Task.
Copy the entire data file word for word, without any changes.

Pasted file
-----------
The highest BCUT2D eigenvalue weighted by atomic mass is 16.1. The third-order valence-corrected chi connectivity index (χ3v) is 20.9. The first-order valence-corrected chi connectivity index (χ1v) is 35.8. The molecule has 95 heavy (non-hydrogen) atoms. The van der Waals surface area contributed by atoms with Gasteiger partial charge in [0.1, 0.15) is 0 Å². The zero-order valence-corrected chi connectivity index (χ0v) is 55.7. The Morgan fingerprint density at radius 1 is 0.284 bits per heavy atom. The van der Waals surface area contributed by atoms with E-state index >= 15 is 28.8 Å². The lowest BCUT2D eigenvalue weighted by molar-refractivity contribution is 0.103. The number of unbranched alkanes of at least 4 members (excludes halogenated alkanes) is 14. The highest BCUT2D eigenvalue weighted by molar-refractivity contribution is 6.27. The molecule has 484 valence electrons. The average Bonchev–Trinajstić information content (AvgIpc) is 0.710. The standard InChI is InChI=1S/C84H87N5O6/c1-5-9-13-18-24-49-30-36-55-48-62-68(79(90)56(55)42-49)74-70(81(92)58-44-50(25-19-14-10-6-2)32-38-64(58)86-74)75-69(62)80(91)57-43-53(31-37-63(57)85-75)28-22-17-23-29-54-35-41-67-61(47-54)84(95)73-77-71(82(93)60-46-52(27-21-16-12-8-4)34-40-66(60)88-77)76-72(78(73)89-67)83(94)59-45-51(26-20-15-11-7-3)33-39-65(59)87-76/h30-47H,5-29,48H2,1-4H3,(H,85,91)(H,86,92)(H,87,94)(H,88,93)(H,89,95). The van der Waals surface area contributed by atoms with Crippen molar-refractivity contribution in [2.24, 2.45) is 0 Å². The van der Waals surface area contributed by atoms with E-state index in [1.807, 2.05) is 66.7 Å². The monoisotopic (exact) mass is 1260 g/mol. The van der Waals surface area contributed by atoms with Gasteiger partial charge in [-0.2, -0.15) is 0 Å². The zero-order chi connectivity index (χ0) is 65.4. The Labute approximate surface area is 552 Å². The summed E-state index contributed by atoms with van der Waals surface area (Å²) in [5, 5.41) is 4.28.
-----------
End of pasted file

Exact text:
The highest BCUT2D eigenvalue weighted by atomic mass is 16.1. The third-order valence-corrected chi connectivity index (χ3v) is 20.9. The first-order valence-corrected chi connectivity index (χ1v) is 35.8. The molecule has 95 heavy (non-hydrogen) atoms. The van der Waals surface area contributed by atoms with Gasteiger partial charge in [0.1, 0.15) is 0 Å². The zero-order valence-corrected chi connectivity index (χ0v) is 55.7. The Morgan fingerprint density at radius 1 is 0.284 bits per heavy atom. The van der Waals surface area contributed by atoms with E-state index >= 15 is 28.8 Å². The lowest BCUT2D eigenvalue weighted by molar-refractivity contribution is 0.103. The number of unbranched alkanes of at least 4 members (excludes halogenated alkanes) is 14. The highest BCUT2D eigenvalue weighted by molar-refractivity contribution is 6.27. The molecule has 484 valence electrons. The average Bonchev–Trinajstić information content (AvgIpc) is 0.710. The standard InChI is InChI=1S/C84H87N5O6/c1-5-9-13-18-24-49-30-36-55-48-62-68(79(90)56(55)42-49)74-70(81(92)58-44-50(25-19-14-10-6-2)32-38-64(58)86-74)75-69(62)80(91)57-43-53(31-37-63(57)85-75)28-22-17-23-29-54-35-41-67-61(47-54)84(95)73-77-71(82(93)60-46-52(27-21-16-12-8-4)34-40-66(60)88-77)76-72(78(73)89-67)83(94)59-45-51(26-20-15-11-7-3)33-39-65(59)87-76/h30-47H,5-29,48H2,1-4H3,(H,85,91)(H,86,92)(H,87,94)(H,88,93)(H,89,95). The van der Waals surface area contributed by atoms with Crippen molar-refractivity contribution in [2.24, 2.45) is 0 Å². The van der Waals surface area contributed by atoms with E-state index in [1.807, 2.05) is 66.7 Å². The monoisotopic (exact) mass is 1260 g/mol. The van der Waals surface area contributed by atoms with Gasteiger partial charge in [-0.2, -0.15) is 0 Å². The zero-order chi connectivity index (χ0) is 65.4. The Labute approximate surface area is 552 Å². The summed E-state index contributed by atoms with van der Waals surface area (Å²) in [5, 5.41) is 4.28.